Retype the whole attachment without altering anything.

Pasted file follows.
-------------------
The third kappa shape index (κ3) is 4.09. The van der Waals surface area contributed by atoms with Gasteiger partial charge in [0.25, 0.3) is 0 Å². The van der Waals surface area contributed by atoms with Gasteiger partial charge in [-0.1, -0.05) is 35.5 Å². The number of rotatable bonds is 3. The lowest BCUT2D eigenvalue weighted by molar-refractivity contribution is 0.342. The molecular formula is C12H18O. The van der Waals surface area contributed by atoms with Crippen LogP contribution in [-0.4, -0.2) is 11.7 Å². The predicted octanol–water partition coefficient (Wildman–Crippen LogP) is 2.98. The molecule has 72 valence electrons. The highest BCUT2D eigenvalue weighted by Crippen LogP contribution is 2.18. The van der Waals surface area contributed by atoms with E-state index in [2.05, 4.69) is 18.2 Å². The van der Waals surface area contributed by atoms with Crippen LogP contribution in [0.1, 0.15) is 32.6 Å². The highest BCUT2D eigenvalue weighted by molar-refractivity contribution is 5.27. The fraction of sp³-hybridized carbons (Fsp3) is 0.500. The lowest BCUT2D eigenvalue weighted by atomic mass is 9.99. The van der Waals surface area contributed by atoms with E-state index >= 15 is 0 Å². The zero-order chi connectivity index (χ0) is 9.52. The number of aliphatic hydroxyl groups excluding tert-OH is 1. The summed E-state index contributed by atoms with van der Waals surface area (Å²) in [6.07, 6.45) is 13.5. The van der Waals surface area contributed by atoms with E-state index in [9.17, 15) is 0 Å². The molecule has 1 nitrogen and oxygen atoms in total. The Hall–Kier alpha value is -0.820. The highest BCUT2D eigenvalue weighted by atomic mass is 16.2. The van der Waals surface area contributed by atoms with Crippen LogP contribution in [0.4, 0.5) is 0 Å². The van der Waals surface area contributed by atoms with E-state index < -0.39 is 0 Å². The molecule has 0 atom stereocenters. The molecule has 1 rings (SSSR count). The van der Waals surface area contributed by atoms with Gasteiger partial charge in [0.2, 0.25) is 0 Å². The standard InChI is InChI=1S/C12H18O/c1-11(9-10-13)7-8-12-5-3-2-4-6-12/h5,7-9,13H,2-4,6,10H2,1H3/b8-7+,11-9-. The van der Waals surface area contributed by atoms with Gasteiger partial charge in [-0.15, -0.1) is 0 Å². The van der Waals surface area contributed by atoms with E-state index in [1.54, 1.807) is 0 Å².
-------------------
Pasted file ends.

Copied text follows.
The third kappa shape index (κ3) is 4.09. The van der Waals surface area contributed by atoms with Gasteiger partial charge in [0.25, 0.3) is 0 Å². The van der Waals surface area contributed by atoms with Gasteiger partial charge in [-0.1, -0.05) is 35.5 Å². The number of rotatable bonds is 3. The lowest BCUT2D eigenvalue weighted by molar-refractivity contribution is 0.342. The molecular formula is C12H18O. The van der Waals surface area contributed by atoms with Crippen LogP contribution in [-0.4, -0.2) is 11.7 Å². The predicted octanol–water partition coefficient (Wildman–Crippen LogP) is 2.98. The molecule has 72 valence electrons. The highest BCUT2D eigenvalue weighted by Crippen LogP contribution is 2.18. The van der Waals surface area contributed by atoms with E-state index in [2.05, 4.69) is 18.2 Å². The van der Waals surface area contributed by atoms with Crippen LogP contribution in [0.1, 0.15) is 32.6 Å². The highest BCUT2D eigenvalue weighted by molar-refractivity contribution is 5.27. The fraction of sp³-hybridized carbons (Fsp3) is 0.500. The lowest BCUT2D eigenvalue weighted by atomic mass is 9.99. The van der Waals surface area contributed by atoms with E-state index >= 15 is 0 Å². The zero-order chi connectivity index (χ0) is 9.52. The number of aliphatic hydroxyl groups excluding tert-OH is 1. The summed E-state index contributed by atoms with van der Waals surface area (Å²) in [6.07, 6.45) is 13.5. The van der Waals surface area contributed by atoms with E-state index in [9.17, 15) is 0 Å². The molecule has 1 nitrogen and oxygen atoms in total. The Hall–Kier alpha value is -0.820. The highest BCUT2D eigenvalue weighted by atomic mass is 16.2. The van der Waals surface area contributed by atoms with Crippen LogP contribution in [0.4, 0.5) is 0 Å². The van der Waals surface area contributed by atoms with E-state index < -0.39 is 0 Å². The molecule has 0 atom stereocenters. The molecule has 1 rings (SSSR count). The van der Waals surface area contributed by atoms with Gasteiger partial charge in [0.2, 0.25) is 0 Å². The standard InChI is InChI=1S/C12H18O/c1-11(9-10-13)7-8-12-5-3-2-4-6-12/h5,7-9,13H,2-4,6,10H2,1H3/b8-7+,11-9-. The van der Waals surface area contributed by atoms with Gasteiger partial charge in [-0.15, -0.1) is 0 Å². The van der Waals surface area contributed by atoms with E-state index in [1.54, 1.807) is 0 Å².